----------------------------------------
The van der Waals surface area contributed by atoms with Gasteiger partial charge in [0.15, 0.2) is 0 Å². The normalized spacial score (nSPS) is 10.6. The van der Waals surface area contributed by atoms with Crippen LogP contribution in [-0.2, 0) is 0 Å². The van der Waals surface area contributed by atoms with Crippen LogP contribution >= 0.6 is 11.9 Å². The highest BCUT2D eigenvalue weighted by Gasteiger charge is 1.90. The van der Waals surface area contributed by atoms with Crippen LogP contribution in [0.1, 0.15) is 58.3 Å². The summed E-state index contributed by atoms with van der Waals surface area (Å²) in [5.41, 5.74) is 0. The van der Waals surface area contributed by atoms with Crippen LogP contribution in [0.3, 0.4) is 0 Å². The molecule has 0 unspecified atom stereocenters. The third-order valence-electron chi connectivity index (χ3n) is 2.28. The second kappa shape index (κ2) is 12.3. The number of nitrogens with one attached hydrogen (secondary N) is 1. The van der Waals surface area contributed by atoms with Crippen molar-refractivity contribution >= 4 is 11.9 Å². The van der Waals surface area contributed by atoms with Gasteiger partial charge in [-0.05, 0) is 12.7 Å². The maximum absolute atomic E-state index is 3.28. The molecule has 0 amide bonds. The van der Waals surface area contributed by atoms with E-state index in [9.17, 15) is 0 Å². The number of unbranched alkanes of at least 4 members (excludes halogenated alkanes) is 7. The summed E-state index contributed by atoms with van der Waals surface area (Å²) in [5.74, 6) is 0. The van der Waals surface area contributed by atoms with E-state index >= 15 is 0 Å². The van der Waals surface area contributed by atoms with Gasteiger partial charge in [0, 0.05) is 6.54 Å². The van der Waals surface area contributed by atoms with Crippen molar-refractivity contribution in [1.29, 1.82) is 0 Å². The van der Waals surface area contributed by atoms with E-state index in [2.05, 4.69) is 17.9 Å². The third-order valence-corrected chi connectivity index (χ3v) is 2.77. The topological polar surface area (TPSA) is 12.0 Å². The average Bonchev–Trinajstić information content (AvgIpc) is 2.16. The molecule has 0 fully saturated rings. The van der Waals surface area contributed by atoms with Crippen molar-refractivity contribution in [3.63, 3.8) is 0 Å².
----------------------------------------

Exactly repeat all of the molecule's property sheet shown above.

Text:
The van der Waals surface area contributed by atoms with Gasteiger partial charge in [0.15, 0.2) is 0 Å². The normalized spacial score (nSPS) is 10.6. The van der Waals surface area contributed by atoms with Crippen LogP contribution in [-0.2, 0) is 0 Å². The van der Waals surface area contributed by atoms with Crippen LogP contribution >= 0.6 is 11.9 Å². The highest BCUT2D eigenvalue weighted by Gasteiger charge is 1.90. The van der Waals surface area contributed by atoms with Crippen LogP contribution in [0.1, 0.15) is 58.3 Å². The summed E-state index contributed by atoms with van der Waals surface area (Å²) in [5.41, 5.74) is 0. The van der Waals surface area contributed by atoms with Crippen LogP contribution in [0.3, 0.4) is 0 Å². The molecule has 0 unspecified atom stereocenters. The third-order valence-electron chi connectivity index (χ3n) is 2.28. The second kappa shape index (κ2) is 12.3. The number of nitrogens with one attached hydrogen (secondary N) is 1. The van der Waals surface area contributed by atoms with Crippen molar-refractivity contribution >= 4 is 11.9 Å². The van der Waals surface area contributed by atoms with Gasteiger partial charge in [-0.05, 0) is 12.7 Å². The maximum absolute atomic E-state index is 3.28. The molecule has 0 amide bonds. The van der Waals surface area contributed by atoms with E-state index in [9.17, 15) is 0 Å². The number of unbranched alkanes of at least 4 members (excludes halogenated alkanes) is 7. The summed E-state index contributed by atoms with van der Waals surface area (Å²) in [5.74, 6) is 0. The van der Waals surface area contributed by atoms with E-state index >= 15 is 0 Å². The van der Waals surface area contributed by atoms with Gasteiger partial charge in [0, 0.05) is 6.54 Å². The van der Waals surface area contributed by atoms with Crippen molar-refractivity contribution in [1.29, 1.82) is 0 Å². The van der Waals surface area contributed by atoms with E-state index in [2.05, 4.69) is 17.9 Å². The third-order valence-corrected chi connectivity index (χ3v) is 2.77. The topological polar surface area (TPSA) is 12.0 Å². The average Bonchev–Trinajstić information content (AvgIpc) is 2.16. The molecule has 0 fully saturated rings. The van der Waals surface area contributed by atoms with Crippen molar-refractivity contribution in [3.63, 3.8) is 0 Å².